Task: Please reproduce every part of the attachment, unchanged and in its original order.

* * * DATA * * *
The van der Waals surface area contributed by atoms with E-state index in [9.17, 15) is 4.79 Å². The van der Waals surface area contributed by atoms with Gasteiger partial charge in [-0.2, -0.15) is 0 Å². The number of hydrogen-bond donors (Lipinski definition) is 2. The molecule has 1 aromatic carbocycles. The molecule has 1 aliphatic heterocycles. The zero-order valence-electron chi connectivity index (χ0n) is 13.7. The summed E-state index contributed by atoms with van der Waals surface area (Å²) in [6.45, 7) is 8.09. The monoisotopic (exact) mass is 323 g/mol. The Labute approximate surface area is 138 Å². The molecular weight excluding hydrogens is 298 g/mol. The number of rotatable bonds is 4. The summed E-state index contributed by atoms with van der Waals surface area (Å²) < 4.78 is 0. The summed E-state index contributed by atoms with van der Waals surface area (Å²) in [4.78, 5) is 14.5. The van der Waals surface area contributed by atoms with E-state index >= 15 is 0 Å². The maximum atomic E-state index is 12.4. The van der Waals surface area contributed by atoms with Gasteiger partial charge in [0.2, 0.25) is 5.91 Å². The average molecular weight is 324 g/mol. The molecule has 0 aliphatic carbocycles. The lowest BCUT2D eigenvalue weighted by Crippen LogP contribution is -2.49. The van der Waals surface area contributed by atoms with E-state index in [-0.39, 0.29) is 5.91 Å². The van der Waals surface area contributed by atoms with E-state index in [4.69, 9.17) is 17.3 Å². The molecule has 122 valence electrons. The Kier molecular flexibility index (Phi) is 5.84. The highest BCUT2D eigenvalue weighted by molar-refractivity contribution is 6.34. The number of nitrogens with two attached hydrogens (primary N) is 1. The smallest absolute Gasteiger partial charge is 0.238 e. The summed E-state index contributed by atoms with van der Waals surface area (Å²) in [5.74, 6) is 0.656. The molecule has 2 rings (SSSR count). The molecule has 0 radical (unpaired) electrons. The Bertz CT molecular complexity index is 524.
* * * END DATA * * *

The van der Waals surface area contributed by atoms with E-state index in [9.17, 15) is 4.79 Å². The van der Waals surface area contributed by atoms with Gasteiger partial charge in [-0.2, -0.15) is 0 Å². The number of hydrogen-bond donors (Lipinski definition) is 2. The molecule has 1 aromatic carbocycles. The molecule has 1 aliphatic heterocycles. The zero-order valence-electron chi connectivity index (χ0n) is 13.7. The summed E-state index contributed by atoms with van der Waals surface area (Å²) in [6.45, 7) is 8.09. The monoisotopic (exact) mass is 323 g/mol. The Labute approximate surface area is 138 Å². The molecular weight excluding hydrogens is 298 g/mol. The number of rotatable bonds is 4. The summed E-state index contributed by atoms with van der Waals surface area (Å²) < 4.78 is 0. The summed E-state index contributed by atoms with van der Waals surface area (Å²) in [4.78, 5) is 14.5. The van der Waals surface area contributed by atoms with E-state index >= 15 is 0 Å². The maximum atomic E-state index is 12.4. The van der Waals surface area contributed by atoms with Gasteiger partial charge in [0.2, 0.25) is 5.91 Å². The average molecular weight is 324 g/mol. The molecule has 0 aliphatic carbocycles. The lowest BCUT2D eigenvalue weighted by Crippen LogP contribution is -2.49. The van der Waals surface area contributed by atoms with E-state index in [-0.39, 0.29) is 5.91 Å². The van der Waals surface area contributed by atoms with E-state index in [4.69, 9.17) is 17.3 Å². The molecule has 122 valence electrons. The Kier molecular flexibility index (Phi) is 5.84. The highest BCUT2D eigenvalue weighted by molar-refractivity contribution is 6.34. The number of nitrogens with two attached hydrogens (primary N) is 1. The smallest absolute Gasteiger partial charge is 0.238 e. The summed E-state index contributed by atoms with van der Waals surface area (Å²) in [5.74, 6) is 0.656. The molecule has 2 rings (SSSR count). The molecule has 0 radical (unpaired) electrons. The Bertz CT molecular complexity index is 524.